Teen Daze poised to build on its blog buzz
Abbotsford is notable for a few reasons. For one thing, in terms of sheer size, it’s the largest city in the province. It’s also home to the country’s biggest air show, and to the B.C. Angels of the Lingerie Football League. (Really!) One thing the Fraser Valley community is not, however, is a hotbed of indie music. Plenty of musicians live there, of course, but thanks to a lack of venues, an active scene has yet to coalesce.
Jamison, who makes music under the name Teen Daze, calls Abbotsford home, and he admits that it doesn’t have a lot going on. However, he insists that these days geography is of little consequence.
“If you can post music online and have a big sort of community or fan base based through the Internet, you can live in a place like Abbotsford or Kelowna—you know, places that aren’t necessarily rock ’n’ roll towns, to use a maybe outdated expression,” says Jamison, reached on tour in Toronto. “You can do music from basically anywhere.”
Jamison ought to know. Through a series of EPs and singles released in the past two years, he has built a following largely by capturing the ears of a few influential music bloggers. Now, with the release of Teen Daze’s first full-length effort, All of Us, Together, Jamison is poised to capitalize on all that attention. The songs range from the high-summer dance-floor pop of the vocal-driven “Brooklyn Sunburn” to the halcyon haze of “Hold”, the ambient instrumental that closes the LP on a note of late-night serenity. Despite this diversity, the album’s 10 tracks are built from a relatively simple palette—mostly spare beats and warm, shimmery synth pads, melodies, and arpeggios—which lends it the cohesiveness suggested by its title.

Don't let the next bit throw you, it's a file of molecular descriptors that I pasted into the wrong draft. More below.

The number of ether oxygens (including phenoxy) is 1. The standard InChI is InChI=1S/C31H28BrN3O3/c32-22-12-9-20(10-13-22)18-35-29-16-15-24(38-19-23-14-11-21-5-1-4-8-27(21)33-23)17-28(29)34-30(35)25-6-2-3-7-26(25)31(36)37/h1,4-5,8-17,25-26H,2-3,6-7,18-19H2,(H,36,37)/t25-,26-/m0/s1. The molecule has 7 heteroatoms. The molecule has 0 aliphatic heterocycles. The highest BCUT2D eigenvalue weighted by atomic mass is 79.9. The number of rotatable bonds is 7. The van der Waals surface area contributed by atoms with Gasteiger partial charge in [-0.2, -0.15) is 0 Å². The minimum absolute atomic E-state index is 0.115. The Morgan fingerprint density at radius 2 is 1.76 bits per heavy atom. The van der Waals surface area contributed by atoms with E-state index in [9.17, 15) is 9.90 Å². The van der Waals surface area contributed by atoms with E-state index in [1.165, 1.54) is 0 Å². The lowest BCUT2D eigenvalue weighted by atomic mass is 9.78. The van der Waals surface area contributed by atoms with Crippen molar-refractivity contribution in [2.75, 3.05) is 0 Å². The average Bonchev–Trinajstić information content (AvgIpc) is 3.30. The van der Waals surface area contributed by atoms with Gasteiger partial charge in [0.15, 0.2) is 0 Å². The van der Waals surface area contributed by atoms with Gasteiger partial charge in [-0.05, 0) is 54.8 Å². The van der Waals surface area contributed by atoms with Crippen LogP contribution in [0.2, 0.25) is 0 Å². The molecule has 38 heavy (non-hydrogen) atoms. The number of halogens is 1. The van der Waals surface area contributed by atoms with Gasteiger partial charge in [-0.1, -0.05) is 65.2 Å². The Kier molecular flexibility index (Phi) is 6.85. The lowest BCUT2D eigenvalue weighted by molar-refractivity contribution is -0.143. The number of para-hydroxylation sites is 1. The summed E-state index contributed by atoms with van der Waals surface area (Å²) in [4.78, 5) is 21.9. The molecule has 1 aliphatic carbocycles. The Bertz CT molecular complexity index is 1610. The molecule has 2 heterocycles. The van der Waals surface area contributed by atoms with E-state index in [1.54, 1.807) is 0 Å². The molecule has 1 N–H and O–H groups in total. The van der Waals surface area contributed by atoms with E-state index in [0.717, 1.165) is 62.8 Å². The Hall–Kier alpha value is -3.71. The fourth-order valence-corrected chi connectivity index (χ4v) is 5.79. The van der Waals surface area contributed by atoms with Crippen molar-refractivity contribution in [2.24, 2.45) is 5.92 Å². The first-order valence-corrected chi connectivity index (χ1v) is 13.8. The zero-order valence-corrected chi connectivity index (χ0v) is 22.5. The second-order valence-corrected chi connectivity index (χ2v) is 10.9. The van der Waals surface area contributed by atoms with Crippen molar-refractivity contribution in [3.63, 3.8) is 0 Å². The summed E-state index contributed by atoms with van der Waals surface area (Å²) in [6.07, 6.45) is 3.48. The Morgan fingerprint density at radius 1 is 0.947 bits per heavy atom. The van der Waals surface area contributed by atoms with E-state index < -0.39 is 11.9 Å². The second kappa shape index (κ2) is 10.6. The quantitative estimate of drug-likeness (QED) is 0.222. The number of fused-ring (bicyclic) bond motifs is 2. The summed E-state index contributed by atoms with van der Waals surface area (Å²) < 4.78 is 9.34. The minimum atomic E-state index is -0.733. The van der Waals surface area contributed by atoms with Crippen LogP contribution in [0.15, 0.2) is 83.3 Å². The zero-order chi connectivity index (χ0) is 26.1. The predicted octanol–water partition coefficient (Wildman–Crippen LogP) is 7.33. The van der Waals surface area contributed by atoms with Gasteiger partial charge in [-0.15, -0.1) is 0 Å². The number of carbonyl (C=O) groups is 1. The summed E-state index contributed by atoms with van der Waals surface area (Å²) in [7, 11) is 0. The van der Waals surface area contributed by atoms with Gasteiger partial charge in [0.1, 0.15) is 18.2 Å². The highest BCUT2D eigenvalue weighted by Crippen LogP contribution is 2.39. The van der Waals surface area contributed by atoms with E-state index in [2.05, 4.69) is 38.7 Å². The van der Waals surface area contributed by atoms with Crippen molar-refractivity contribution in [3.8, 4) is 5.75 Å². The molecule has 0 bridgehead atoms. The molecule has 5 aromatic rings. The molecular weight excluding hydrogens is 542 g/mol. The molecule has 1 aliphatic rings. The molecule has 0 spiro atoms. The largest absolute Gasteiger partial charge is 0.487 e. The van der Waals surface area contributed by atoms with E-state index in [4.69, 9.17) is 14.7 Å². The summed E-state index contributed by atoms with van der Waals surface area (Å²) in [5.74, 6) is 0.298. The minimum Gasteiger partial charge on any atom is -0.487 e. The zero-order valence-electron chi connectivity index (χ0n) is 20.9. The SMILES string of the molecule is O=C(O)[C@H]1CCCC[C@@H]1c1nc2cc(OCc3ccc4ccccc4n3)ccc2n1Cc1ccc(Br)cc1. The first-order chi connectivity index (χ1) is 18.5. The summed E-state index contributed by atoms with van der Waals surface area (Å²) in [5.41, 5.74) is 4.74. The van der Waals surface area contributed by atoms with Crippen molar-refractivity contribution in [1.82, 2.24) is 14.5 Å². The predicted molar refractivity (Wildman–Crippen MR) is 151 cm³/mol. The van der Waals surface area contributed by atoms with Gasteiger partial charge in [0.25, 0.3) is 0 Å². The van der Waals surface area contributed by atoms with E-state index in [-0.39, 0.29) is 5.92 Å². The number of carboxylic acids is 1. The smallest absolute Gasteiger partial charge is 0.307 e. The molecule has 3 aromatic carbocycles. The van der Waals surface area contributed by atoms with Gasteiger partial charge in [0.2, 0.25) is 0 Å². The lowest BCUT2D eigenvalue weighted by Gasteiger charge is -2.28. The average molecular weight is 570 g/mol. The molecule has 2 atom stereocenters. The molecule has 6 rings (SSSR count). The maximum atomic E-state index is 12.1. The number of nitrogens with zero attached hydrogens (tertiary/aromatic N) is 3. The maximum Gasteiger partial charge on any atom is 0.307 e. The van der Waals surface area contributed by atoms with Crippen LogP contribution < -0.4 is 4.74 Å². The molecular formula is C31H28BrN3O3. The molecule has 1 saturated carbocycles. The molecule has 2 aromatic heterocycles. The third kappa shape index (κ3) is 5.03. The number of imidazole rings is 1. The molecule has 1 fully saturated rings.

“I definitely wanted to make it flow,” Jamison says. “I wanted to make it have a very fluid sort of feeling to it. And it’s funny, because the next record that I’m gonna be putting out is sort of a step away from that. I wanted to try and have a few left-field turns and totally different-sounding songs on the record.”
No matter how those stylistic deviations sound, you can bet someone will describe them as “chillwave”. Teen Daze had that essentially meaningless label applied to it right from the start, and Jamison knows it will be hard to shake.
“I put an EP out last fall, called A Silent Planet,” he notes. “There were barely any sort of rhythms or drums on the tracks. It was really spacy, a lot of loops and weird textures and things like that. It sounded like a dream-pop album, or more like shoegaze. The last thing in my mind was ‘People are going to call this a chillwave record.’ And that’s all I heard for two months: ‘New chillwave EP from Teen Daze.’
“At the end of the day you can call it what you want,” Jamison concludes. “It doesn’t really affect me either way. But I don’t want people to be turned off, or potentially not listen to the music, because someone’s associated it with a certain genre. I just want people to hear the music.”
Teen Daze plays Electric Owl next Sunday (July 22).